The COVID-19 shutdown made it a bad time for Seahawks to be breaking in a mostly new O-line. But Schottenheimer says his guys won the Zoom meetings. Really?
The most noteworthy impediment to the #LetRussCook movement by many 12s is the regular inability to keep the varmints out of the kitchen. Nobody eats when the chef is skittering past the cooktop, looking to climb a footstool.
Seahawks coach Pete Carroll and his viceroy, offensive coordinator Brian Schottenheimer, understand this, and often call a run-heavy, lower-risk game early. As defenses inevitably wear down, QB Russell Wilson gets busy, by air and land, and the Seahawks, to cite a recent set of outcomes, in 2019 win 10 regular-season games and a playoff game by eight points or less, an NFL record for drama.
But lordy, do those meals produce indigestion. And at some point, the varmints will take a bite out of the cook.
According to Pro Football Focus, the Seahawks’ rate of pass pressures allowed after 2.5 seconds in 2019 was third-worst in the NFL, ahead of only the Jets and Dolphins. For his career, Wilson’s dropbacks have resulted in rush pressure 42 percent of the time, the only QB in that time period over 40 percent.
So the relative inability to protect Wilson has produced a layer of necessity atop Carroll’s longtime allegiance to “pounding the rock,” as he described it sarcastically this week.
To the surprise of some critics, Carroll is not oblivious. He let go three O-line starters, Germain Ifedi, D.J. Fluker and Justin Britt, plus backup center Joey Hunt, partly in an effort to get better pass pro.
That’s a lot at once. Unfortunately for him, the need for mass replacements came a bad time.
The COVID-19 shutdown cost NFL teams their organized team activities, their mini-camps and their four preseason games. Other than the teams installing new coaching staffs, the loss of practice time hurts most a team with an O-line chubby with newbies.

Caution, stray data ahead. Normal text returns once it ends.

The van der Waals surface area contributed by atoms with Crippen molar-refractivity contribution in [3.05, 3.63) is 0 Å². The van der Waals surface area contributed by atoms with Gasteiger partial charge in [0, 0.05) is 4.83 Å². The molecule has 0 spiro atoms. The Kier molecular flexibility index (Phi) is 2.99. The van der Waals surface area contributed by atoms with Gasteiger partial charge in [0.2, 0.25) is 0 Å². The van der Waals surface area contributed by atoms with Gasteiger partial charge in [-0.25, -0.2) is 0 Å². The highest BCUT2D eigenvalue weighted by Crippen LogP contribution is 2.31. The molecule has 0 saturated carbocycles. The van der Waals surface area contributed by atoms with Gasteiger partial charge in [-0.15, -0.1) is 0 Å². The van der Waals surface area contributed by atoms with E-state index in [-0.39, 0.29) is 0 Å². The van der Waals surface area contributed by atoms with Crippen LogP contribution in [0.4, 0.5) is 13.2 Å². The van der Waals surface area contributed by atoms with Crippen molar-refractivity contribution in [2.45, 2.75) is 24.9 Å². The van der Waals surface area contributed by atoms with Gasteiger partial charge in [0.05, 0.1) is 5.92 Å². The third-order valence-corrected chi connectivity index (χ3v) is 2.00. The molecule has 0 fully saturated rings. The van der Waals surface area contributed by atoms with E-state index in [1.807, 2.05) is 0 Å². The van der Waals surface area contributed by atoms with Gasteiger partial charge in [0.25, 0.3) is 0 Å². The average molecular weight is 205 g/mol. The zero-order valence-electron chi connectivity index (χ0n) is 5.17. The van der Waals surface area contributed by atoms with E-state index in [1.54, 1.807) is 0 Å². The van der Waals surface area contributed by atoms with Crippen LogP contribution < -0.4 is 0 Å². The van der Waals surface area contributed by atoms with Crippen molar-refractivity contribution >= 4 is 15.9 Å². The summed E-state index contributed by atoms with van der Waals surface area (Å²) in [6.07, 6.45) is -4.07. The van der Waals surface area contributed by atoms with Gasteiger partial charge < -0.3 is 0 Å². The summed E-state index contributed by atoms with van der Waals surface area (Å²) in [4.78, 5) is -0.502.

So given the chowdered calendar, the chance for an opening-game clank on offense is much higher than usual. Right?
Recall that in the 2019 opener against a mediocre Cincinnati team, the Seahawks won 21-20 at home. Wilson completed 14 of 20 passes, including five to wide receivers (how does a modern NFL team win a game with five completions to wideouts, on a sunny September day?). And that was with a veteran line that LT Duane Brown said in the preseason had “a chance to be one of the best in the league.”
For what it’s worth, PFF ranked the Seahawks O-line 28th last season.
As for the 2020 preseason, despite the impediments, Schottenheimer is enthusiastic, which is, of course, the minimum operating level for a Carroll assistant.
“I think we did it better than anybody,” he said on a Zoom conference Tuesday. Since all practices until the past two weeks were virtual, with players and coaches in their homes, I’m not sure how he knows that. Maybe there’s league-wide analytical measurements for trap blocks on living-room furniture per Zoom minute, or something.
But as with many things these days, we just accept someone’s word for it, and move on.
Except Schottenheimer wasn’t taking PFF’s word.
“You know, those stats are very interesting,” he said. “Most people look at (pass protection) that it’s just the offensive line, right? They might block everything beautifully, and the defense brings too many guys. Or there’s (a failure) to adjust by a receiver, or a tight end, to take the hit, or maybe it’s the back.
“From time to time, Russell is back there hunting and he’ll end up holding it a little bit too long. Those (PFF) numbers can be very misleading at times.”
The No. 1 unit in camp so far has the two veteran returnees on the left side, Brown and guard Mike Iupati. Fourth-year Ethan Pocic is at center. Rookie third-round pick Damien Lewis is the right guard, free agent signee Brandon Shell, 28, is at right tackle. Plus the 35-year-old newbie tight end, Greg Olsen.
Naturally, Schottenheimer is thumbs-up.
“I think that this group of of offensive linemen — the protection group in general — we’re better off than we’ve been in understanding of our rules, our adjustments, and how to solve problems,” he said. “That’s a huge huge part of it, (done) with countless hours of talking through these looks over and over in the Zoom meetings.
“Our defense is throwing some fun stuff at us. We’re troubleshooting our protections, making sure that we see things the right way. No question we want to improve that (rush pressure) number. But it’s not just the offensive line, it’s us as a whole being better.”
Since there’s little else to go on, Schottenheimer gets the benefit of the doubt in August. By the late afternoon of Sept. 13 in Atlanta, we’ll begin to know whether Wilson will be able to cook, should he go wild and complete eight or nine passes to wideouts.